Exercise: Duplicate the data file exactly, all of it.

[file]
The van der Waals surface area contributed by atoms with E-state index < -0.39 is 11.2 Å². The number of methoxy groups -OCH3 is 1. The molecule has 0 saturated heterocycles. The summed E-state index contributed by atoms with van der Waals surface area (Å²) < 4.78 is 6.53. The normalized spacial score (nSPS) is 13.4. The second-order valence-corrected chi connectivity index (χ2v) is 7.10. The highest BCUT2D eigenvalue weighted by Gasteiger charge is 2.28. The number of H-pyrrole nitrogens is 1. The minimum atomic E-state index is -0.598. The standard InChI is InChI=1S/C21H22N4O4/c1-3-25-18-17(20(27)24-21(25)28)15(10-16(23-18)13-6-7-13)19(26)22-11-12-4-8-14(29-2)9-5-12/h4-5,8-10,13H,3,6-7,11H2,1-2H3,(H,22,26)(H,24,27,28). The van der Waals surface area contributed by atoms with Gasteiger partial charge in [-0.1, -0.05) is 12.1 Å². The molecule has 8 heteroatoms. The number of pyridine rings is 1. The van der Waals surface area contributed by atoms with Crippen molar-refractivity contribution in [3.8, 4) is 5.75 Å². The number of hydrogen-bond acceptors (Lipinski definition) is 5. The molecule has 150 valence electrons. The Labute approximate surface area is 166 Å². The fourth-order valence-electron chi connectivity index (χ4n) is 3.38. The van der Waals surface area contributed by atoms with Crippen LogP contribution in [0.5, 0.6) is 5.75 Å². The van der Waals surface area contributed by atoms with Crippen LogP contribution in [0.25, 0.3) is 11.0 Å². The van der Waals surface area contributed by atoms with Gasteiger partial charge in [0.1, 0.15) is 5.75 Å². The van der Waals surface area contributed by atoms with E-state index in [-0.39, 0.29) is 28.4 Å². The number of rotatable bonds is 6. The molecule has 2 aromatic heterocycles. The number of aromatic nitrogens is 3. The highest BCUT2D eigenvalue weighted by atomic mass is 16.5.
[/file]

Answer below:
The van der Waals surface area contributed by atoms with E-state index < -0.39 is 11.2 Å². The number of methoxy groups -OCH3 is 1. The molecule has 0 saturated heterocycles. The summed E-state index contributed by atoms with van der Waals surface area (Å²) < 4.78 is 6.53. The normalized spacial score (nSPS) is 13.4. The second-order valence-corrected chi connectivity index (χ2v) is 7.10. The highest BCUT2D eigenvalue weighted by Gasteiger charge is 2.28. The number of H-pyrrole nitrogens is 1. The minimum atomic E-state index is -0.598. The standard InChI is InChI=1S/C21H22N4O4/c1-3-25-18-17(20(27)24-21(25)28)15(10-16(23-18)13-6-7-13)19(26)22-11-12-4-8-14(29-2)9-5-12/h4-5,8-10,13H,3,6-7,11H2,1-2H3,(H,22,26)(H,24,27,28). The van der Waals surface area contributed by atoms with Gasteiger partial charge in [-0.1, -0.05) is 12.1 Å². The molecule has 8 heteroatoms. The number of pyridine rings is 1. The van der Waals surface area contributed by atoms with Crippen molar-refractivity contribution in [3.8, 4) is 5.75 Å². The number of hydrogen-bond acceptors (Lipinski definition) is 5. The molecule has 150 valence electrons. The Labute approximate surface area is 166 Å². The fourth-order valence-electron chi connectivity index (χ4n) is 3.38. The van der Waals surface area contributed by atoms with Crippen LogP contribution in [0.5, 0.6) is 5.75 Å². The van der Waals surface area contributed by atoms with Crippen LogP contribution in [0.25, 0.3) is 11.0 Å². The van der Waals surface area contributed by atoms with Gasteiger partial charge in [0.1, 0.15) is 5.75 Å². The van der Waals surface area contributed by atoms with E-state index in [-0.39, 0.29) is 28.4 Å². The number of rotatable bonds is 6. The molecule has 2 aromatic heterocycles. The number of aromatic nitrogens is 3. The highest BCUT2D eigenvalue weighted by atomic mass is 16.5.